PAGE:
Everything on the table to attack virus’ economic damage: IMF


The severe economic crisis ignited by the coronavirus pandemic requires the rapid deployment of every available financial lifeline to help countries survive, IMF chief Kristalina Georgieva said Thursday.

The uncertainty about the health emergency and the extent of the economic damage have driven governments and development lenders to rollout new and accelerated aid vehicles, in the hopes of preventing an even more dire impact.

“Everything has to be on the table. We simply don’t know yet how the crisis would evolve,” Georgieva said.

With over two million cases worldwide, the overall death toll approaching 140,000, and nearly 4.4 billion people subject to some degree of lockdown, COVID-19 has brought much of the global economy to a standstill.

The International Monetary Fund projects the world economy will shrink by three percent this year, or $9 trillion, but many private forecasters are even more pessimistic.

The IMF and World Bank have rushed out billions in financing, ramping up and streamlining aid programs in recent weeks, and winning agreement to provide a one-year debt payment standstill on loans to the poorest countries.

Governments are calling on private lenders to do the same, and the Institute of International Finance, the global banking association, has endorsed forbearance for the 76 poorest nations in the world.

Georgieva, who acknowledged continuing debate among some of the fund’s members over what additional steps would work best, said the critical thing is to act now with the resources available.

– Building a bridge –

IMF Managing Director Kristalina Georgieva said Africa is a high priority for financing during the coronavirus economic crisis (Pic: AFP)

“What we do know is that we have strong financial capacity to act now, and that speed of action is of (the) essence in the crisis that has moved so rapidly and is so deep,” she said at the conclusion of the virtual meeting of the IMF’s governing committee.

The fund is focused on “building a bridge” over the crisis.

The IMF has $1 trillion in lending capacity, and has doubled its fast-deploying crisis financing vehicles, many of which go to the least developed nations, and on Wednesday it approved a new short-term credit line for middle-income countries with strong policy track records.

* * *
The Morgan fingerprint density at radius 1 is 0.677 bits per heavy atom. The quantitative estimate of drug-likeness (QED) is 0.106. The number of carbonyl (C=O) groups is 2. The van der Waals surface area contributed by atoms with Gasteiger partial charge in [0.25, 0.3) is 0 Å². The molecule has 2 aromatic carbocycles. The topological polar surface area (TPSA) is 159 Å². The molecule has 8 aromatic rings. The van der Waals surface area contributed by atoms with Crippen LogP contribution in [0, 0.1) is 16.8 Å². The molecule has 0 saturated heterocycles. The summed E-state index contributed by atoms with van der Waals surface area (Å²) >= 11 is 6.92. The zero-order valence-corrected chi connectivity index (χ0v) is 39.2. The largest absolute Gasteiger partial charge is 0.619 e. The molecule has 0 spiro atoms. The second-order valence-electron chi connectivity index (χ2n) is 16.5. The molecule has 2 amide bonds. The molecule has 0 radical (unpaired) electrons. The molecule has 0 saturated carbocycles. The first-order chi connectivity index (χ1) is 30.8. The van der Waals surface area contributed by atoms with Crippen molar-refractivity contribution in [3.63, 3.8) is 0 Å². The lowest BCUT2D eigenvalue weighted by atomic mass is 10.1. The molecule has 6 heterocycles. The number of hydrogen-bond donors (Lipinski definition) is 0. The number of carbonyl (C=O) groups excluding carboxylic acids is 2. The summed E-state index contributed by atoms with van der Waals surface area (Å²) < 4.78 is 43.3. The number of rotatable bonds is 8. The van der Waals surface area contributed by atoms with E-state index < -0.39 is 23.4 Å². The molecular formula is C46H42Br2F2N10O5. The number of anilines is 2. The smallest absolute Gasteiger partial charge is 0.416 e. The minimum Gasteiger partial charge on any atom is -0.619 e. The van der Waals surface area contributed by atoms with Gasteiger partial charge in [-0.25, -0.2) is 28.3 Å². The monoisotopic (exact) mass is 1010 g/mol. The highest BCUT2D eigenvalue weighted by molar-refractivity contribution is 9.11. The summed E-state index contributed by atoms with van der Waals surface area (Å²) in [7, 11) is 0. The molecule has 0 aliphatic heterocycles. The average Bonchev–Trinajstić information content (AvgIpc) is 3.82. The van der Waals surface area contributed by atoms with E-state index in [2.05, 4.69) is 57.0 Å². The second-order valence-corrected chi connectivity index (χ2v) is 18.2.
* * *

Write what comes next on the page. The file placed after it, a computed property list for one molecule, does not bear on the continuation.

More than 100 countries have asked for aid, and by the end of the month, 50 will have received it, Georgieva said.

The IMF is seeking additional funding from member governments for its concessional lending facilities, and has already received pledges for over 70 percent of the $17 billion needed to shore up one of those programs.

Japan, Britain, France, Australia and Canada made firm commitments Thursday, she said.

US Treasury Secretary Steven Mnuchin said earlier in the day that Washington was “currently exploring” a possible contribution to two of the emergency funds.

Mnuchin recognized that poor nations are especially vulnerable and called for more action from governments around the world to help ease the blow, noting that the “robust response by the IMF and World Bank Group would not be possible without the committed support of its shareholders.”

The debt burden of poor countrie (Pic: AFP)

There is an “urgent need for all members to deploy extraordinary fiscal and monetary actions to contain the fallout of the outbreak and limit long-term damage to economies,” Mnuchin said in his statement to virtual meetings of the two lending organizations.

In addition, “we must all stand ready to accelerate and expand our policy actions if needed as circumstances evolve.”

Many of the countries eligible for the debt relief and emergency financing are in Africa, and Georgieva said the region is “a high priority” for the IMF and World Bank.

“We are mindful of the risks for the parts of Africa that had problems, even before COVID-19, and will mobilize very strongly” to “save lives, save jobs, save hope, protect the future,” she said.